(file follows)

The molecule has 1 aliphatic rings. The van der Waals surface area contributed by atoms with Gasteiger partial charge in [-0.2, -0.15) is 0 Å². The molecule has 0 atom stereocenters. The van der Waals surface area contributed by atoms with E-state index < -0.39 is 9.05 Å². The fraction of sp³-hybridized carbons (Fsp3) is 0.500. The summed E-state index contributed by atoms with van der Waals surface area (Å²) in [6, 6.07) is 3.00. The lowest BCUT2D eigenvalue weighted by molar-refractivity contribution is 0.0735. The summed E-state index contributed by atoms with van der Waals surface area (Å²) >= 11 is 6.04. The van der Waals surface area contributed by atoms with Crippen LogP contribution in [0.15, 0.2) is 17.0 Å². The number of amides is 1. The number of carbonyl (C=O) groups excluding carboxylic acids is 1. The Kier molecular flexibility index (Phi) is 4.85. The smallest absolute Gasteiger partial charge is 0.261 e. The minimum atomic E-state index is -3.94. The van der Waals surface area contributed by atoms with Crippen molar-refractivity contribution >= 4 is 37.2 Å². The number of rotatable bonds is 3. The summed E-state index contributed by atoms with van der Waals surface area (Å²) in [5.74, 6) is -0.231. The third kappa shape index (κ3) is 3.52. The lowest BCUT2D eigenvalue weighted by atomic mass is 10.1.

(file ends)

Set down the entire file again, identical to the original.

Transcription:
The molecule has 1 aliphatic rings. The van der Waals surface area contributed by atoms with Gasteiger partial charge in [-0.2, -0.15) is 0 Å². The molecule has 0 atom stereocenters. The van der Waals surface area contributed by atoms with E-state index < -0.39 is 9.05 Å². The fraction of sp³-hybridized carbons (Fsp3) is 0.500. The summed E-state index contributed by atoms with van der Waals surface area (Å²) in [6, 6.07) is 3.00. The lowest BCUT2D eigenvalue weighted by molar-refractivity contribution is 0.0735. The summed E-state index contributed by atoms with van der Waals surface area (Å²) >= 11 is 6.04. The van der Waals surface area contributed by atoms with Crippen LogP contribution in [0.15, 0.2) is 17.0 Å². The number of amides is 1. The number of carbonyl (C=O) groups excluding carboxylic acids is 1. The Kier molecular flexibility index (Phi) is 4.85. The smallest absolute Gasteiger partial charge is 0.261 e. The minimum atomic E-state index is -3.94. The van der Waals surface area contributed by atoms with Crippen molar-refractivity contribution >= 4 is 37.2 Å². The number of rotatable bonds is 3. The summed E-state index contributed by atoms with van der Waals surface area (Å²) in [5.74, 6) is -0.231. The third kappa shape index (κ3) is 3.52. The lowest BCUT2D eigenvalue weighted by atomic mass is 10.1.